in: Civil Society
Shared Learning in Accra: Alternative Funding Models
The existence of civil society organizations in Africa continues to be threatened by dwindling financial resources from Western donors. As a result, the financial sustainability of civic space has become a topical issue in international development.
In response, several CSOs on the African continent have started exploring non-traditional measures to generate financial resources for sustaining operations and social impact. These measures are not well known, however, beyond the borders of their respective countries. For that reason, the West Africa Civil Society Institute (WACSI), in partnership with Innovation for Change (I4C) – Hub Afrique, organized in Ghana last November a Shared Learning Convening on Alternative Funding Models for civil society. The convening attracted civil society activists and organizations from Africa, Latin America and Europe to share strategies, models, experiences and lessons learned from the implementation of non-traditional approaches to generating financial resources.
The overall objective of the shared learning convening was to provide a platform for thirty (30) civil society activists to share their experiences with non-traditional responses to resourcing their initiatives and organizations. The workshop provided a practical platform for CSOs to better understand the mechanisms that have been utilized by other organizations to generate financial resources.
Participants were given the opportunity to present their various strategies and methods as well as an overview of the state of the funding landscape in their various countries. Hear from two of them below.
Watch participants in the convening – Adnane Addioui from Morocco and Thabiso Mashaba from Botswana – talk about their experiences with building the field of social enterprise and their key take-aways from the convening.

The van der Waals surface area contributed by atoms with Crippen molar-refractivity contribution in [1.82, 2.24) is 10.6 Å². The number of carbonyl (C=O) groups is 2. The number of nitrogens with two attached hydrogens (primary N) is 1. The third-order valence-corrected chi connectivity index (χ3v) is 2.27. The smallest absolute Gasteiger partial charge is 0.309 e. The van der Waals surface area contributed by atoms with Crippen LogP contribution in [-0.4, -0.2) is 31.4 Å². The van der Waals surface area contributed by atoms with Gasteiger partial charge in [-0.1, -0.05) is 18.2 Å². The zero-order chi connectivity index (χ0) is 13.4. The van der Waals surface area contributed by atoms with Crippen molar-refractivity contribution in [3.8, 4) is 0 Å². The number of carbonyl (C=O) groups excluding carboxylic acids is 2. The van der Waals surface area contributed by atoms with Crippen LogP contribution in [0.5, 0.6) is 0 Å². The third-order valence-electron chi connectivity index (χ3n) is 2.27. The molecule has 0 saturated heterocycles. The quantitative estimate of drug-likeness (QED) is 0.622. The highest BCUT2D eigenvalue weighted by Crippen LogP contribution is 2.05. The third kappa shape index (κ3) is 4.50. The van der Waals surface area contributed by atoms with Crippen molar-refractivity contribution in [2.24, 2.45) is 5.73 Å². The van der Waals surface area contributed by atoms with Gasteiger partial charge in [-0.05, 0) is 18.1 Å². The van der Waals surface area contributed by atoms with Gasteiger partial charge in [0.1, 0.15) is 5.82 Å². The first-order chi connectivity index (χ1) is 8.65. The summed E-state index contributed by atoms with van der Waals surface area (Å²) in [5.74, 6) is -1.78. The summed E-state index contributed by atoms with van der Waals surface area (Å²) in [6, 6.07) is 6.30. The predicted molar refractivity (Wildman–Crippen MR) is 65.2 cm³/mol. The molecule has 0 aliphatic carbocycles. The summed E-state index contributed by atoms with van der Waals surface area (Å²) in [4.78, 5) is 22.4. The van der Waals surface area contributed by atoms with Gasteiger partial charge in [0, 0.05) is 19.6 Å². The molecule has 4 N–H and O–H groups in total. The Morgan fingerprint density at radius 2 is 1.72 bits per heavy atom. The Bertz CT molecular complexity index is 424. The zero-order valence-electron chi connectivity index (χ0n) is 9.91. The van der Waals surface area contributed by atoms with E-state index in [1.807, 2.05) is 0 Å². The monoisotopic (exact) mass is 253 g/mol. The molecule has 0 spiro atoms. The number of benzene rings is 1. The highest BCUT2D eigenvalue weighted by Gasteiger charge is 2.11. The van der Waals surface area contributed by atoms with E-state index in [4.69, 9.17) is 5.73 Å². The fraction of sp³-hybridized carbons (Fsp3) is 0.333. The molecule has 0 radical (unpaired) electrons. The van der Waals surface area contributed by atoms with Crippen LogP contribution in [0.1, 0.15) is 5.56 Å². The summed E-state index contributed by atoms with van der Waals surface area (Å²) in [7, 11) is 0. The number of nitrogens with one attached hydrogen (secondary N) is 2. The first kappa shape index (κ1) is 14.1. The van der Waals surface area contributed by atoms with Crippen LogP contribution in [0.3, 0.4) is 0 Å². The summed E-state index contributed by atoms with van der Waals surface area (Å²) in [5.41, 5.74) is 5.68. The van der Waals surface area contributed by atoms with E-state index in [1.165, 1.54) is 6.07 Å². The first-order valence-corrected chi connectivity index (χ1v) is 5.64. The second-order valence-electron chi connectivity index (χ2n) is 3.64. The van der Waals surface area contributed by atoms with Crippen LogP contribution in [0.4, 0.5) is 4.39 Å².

Some of the key lessons learned:
Developing Resilience and Financial Sustainability
- Civil society actors have to re-orient their mindsets toward financial sustainability by integrating business models in their operations, monetizing aspects of their expertise and building capacity to seek out resources from their domestic constituencies;
- Civil society actors must adhere and promote internal accountability and transparency not only to sustain their relationships with donors but also with their communities and peers;
- Civil society actors must invest in talent management and skills building for their staff in governance and leadership, multi-sectoral engagement, financial sustainability, negotiation, social innovation, mobilizing support and public policy;
- Civil society actors should plan for sustainability as a core strategic objective.
Business Models and Financial Resource Generation
- Operationalizing a business model approach to operations will enable CSOs to become more financially sustainable and to transition from being solely grant recipients to becoming generators of financial resources;
- To institute and operationalize a revenue generation model within a CSO, staff and board members must all agree and commit to the process;
- A practical internal income generation for CSOs, including social justice organizations, is to leverage their service niche and monetize their expertise by providing services and using their facilities as sources of income; and
- Evolving global mechanisms to generate funding within the development landscape that CSOs can tap into include: blended finance, social or green bonds, impact investment, and social impact bonds.
The convening concluded with a clear call to action for the sector. It has become apparent that there is a pressing need for civil society to re-think its business models, to think more strategically about financial models and to adopt strategies that will help the sector maintain its independence even while pursuing sustainability. Nevertheless, in their pursuit of resilience and sustainability, participants were cautioned to avoid becoming driven solely by their need to survive rather than by the causes they pursue for the benefit of African communities.
Photo by Markus Spiske on Unsplash